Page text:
When I was in elementary school, one day we all went to the library to watch a Space Shuttle takoff. I can remember sitting on the rough carpet with my class and staring at the TV screen. I can remember seeing the cloud that formed as the Challenger exploded. I can remember my teacher crying and that as a class (we were maybe 8 or 9) we knew it was sad but were more freaked out by the tears of the adults than the actual explosion. It’s one of my clearest memories from elementary school. There’s only one problem with this memory.
It didn’t happen.
The Challenger exploded in 1986 when I was in ninth grade. I heard that date a few years ago, did the math and realized with a shock that my very clear memory is completely wrong. I even questioned the date when I heard it, thinking that the source must be wrong because I remember. And here’s the weirdest part. I can’t get rid of the memory. Even though I know it to be false if I hear the phrase “Challenger explosion” I see myself watching it on that elementary school library floor. I know it’s wrong but it’s ingrained, I can’t replace it with the truth.I’m sure there are neurological explanations for how this memory came to be formed in my head. We probably watched another shuttle takeoff in elementary school (the first was in April 1981 when I would have been 9 and in 4th grade so it fits with the timing in my mind). Maybe I saw the Challenger explode on TV in high school and somehow the two events merged in my head.
I’m sure others have similar experiences. Memories that you are sure of but someone else remembers differently. Our brain’s first reaction is to assume that the other person is wrong because our brains are nothing if not self-delusional. Memory is a tricky thing. We treat it as being objective and reliable but often it fails us.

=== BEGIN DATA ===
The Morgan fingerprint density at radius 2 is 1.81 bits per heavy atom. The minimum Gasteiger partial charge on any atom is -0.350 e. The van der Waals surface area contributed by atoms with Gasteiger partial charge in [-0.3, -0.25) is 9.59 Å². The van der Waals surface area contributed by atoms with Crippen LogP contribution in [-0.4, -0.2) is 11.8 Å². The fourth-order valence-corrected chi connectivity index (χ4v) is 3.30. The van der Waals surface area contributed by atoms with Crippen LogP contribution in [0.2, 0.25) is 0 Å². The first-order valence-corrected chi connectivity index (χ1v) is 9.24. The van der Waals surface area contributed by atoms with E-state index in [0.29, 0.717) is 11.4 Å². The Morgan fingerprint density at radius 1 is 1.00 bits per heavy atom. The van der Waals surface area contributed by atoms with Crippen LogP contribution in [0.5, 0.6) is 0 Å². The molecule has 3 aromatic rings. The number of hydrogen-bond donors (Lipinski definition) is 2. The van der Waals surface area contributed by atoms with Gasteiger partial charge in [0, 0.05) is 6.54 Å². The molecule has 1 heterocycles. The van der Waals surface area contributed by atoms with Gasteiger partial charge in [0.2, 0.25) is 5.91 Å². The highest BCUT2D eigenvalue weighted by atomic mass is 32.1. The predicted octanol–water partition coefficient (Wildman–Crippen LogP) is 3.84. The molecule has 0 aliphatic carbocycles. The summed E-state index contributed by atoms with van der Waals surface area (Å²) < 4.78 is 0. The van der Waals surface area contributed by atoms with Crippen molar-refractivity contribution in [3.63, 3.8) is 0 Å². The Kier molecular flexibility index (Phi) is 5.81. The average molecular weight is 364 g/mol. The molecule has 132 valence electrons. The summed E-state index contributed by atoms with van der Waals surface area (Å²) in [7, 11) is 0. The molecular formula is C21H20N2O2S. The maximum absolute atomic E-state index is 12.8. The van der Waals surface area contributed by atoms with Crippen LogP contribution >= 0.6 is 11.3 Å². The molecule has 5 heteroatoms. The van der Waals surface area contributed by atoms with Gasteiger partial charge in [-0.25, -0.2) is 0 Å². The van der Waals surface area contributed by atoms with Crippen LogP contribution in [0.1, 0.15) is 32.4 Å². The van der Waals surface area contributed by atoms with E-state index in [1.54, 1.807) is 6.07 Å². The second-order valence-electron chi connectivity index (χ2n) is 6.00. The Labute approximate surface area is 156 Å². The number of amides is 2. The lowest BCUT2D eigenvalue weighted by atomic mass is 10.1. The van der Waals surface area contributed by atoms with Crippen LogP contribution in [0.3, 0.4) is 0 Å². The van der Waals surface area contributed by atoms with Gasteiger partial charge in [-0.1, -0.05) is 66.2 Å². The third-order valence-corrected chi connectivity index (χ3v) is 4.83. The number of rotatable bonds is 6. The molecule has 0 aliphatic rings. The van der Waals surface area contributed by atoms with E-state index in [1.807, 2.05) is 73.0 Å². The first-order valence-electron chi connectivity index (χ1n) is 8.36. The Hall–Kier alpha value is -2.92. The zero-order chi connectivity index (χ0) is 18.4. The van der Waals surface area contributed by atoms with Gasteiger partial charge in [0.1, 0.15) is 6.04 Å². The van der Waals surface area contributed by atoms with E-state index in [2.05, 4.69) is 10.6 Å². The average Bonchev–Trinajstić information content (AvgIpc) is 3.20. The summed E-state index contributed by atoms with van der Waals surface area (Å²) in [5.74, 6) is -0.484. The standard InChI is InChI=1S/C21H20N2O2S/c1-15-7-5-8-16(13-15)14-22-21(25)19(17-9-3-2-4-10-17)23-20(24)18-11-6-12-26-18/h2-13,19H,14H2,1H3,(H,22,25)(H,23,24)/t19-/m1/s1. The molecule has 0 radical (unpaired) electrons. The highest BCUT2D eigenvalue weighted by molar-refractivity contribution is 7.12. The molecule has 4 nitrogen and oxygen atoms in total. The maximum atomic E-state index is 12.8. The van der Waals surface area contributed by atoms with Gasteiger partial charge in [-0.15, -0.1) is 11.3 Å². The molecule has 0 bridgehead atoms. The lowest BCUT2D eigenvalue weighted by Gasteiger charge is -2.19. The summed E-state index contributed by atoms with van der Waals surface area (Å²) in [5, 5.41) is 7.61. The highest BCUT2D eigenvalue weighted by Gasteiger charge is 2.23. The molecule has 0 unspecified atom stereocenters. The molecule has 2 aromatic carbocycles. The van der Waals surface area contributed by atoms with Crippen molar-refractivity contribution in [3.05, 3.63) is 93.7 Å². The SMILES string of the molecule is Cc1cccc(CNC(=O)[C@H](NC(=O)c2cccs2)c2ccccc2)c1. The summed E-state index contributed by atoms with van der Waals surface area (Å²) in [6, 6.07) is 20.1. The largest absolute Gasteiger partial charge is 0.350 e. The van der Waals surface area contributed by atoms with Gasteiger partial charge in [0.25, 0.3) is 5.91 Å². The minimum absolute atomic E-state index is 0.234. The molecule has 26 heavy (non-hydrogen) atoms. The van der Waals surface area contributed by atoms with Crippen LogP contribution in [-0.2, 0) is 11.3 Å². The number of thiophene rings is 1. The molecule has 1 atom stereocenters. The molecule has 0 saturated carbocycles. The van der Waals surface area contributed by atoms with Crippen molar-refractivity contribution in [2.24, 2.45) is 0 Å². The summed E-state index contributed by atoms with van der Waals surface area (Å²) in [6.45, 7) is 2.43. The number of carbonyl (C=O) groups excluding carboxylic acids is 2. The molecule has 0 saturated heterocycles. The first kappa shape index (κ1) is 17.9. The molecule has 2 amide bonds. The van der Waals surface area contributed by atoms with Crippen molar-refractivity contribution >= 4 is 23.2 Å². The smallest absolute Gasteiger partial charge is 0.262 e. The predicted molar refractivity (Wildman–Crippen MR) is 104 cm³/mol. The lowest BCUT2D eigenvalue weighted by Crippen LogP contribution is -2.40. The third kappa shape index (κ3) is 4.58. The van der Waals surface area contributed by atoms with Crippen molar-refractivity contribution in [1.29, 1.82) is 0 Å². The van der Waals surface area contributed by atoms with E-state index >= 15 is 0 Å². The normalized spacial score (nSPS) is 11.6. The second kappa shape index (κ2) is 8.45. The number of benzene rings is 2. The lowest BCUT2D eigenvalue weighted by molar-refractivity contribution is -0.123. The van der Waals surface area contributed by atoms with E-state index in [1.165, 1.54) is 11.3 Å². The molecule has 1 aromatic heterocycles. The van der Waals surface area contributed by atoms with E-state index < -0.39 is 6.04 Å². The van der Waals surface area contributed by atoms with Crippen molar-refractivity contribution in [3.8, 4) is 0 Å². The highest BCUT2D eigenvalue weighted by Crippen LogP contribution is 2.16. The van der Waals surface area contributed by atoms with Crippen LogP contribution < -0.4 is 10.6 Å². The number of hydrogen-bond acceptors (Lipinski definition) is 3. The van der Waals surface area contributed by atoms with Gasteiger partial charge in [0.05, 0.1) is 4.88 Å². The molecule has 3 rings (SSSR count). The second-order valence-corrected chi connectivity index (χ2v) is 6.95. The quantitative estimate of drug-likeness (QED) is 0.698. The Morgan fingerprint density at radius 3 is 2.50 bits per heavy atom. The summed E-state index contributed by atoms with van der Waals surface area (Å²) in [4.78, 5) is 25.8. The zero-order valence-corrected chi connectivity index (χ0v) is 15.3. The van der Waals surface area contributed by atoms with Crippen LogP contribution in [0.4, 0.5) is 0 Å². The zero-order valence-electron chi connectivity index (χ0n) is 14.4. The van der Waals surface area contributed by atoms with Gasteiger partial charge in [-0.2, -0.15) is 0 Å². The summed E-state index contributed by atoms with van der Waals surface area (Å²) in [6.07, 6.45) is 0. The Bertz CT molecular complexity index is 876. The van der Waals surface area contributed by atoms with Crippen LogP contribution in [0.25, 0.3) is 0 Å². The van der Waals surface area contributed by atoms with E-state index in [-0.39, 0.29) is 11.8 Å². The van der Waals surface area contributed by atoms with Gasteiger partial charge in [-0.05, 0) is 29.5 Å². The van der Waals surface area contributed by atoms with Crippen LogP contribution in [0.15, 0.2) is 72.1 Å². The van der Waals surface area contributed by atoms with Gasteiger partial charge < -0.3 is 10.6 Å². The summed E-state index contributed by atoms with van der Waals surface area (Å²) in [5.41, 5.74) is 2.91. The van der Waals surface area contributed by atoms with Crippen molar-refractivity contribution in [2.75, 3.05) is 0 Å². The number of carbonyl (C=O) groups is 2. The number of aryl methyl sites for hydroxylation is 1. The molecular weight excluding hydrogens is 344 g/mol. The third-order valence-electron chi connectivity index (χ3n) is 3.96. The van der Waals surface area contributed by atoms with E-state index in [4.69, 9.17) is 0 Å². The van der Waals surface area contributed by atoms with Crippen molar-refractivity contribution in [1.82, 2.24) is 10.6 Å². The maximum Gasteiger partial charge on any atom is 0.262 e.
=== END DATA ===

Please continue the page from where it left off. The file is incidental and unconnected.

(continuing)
The Sense of an Ending (yes, I’m finally getting to the book) explores the concepts of memory and time.The narrator, Anthony Webster, is a divorced retired man near the end of his life who unexpectedly receives a letter from someone in his past. This letter makes him go back and remember his time in school and university, centering around his first romantic relationship. The letter also causes him to question his own memories and the life he has constructed based on the interpretation of those memories. I’m being somewhat vague as to not give away too much of the story but in the end, the plot is less important that the characters and the ideas that Julian Barnes wrestles with in the book. These ideas are perhaps best summed up by a quote repeated several times throughout the book:
History is that certainty produced at the point where the imperfections of memory meet the inadequacies of documentation.
This book won the Booker Prize in 2011. It’s a slim book, more of a novella than a novel. I read it in a single afternoon, one in which I somewhat neglected my children, the laundry and many items on my to-do list. When I finished I felt almost woozy. It’s a book that is engrossing and powerful, even if it isn’t completely enjoyable. I didn’t come away thinking that I loved it but I did think that it would remain with me for a long time. It’s a book I’ll remember.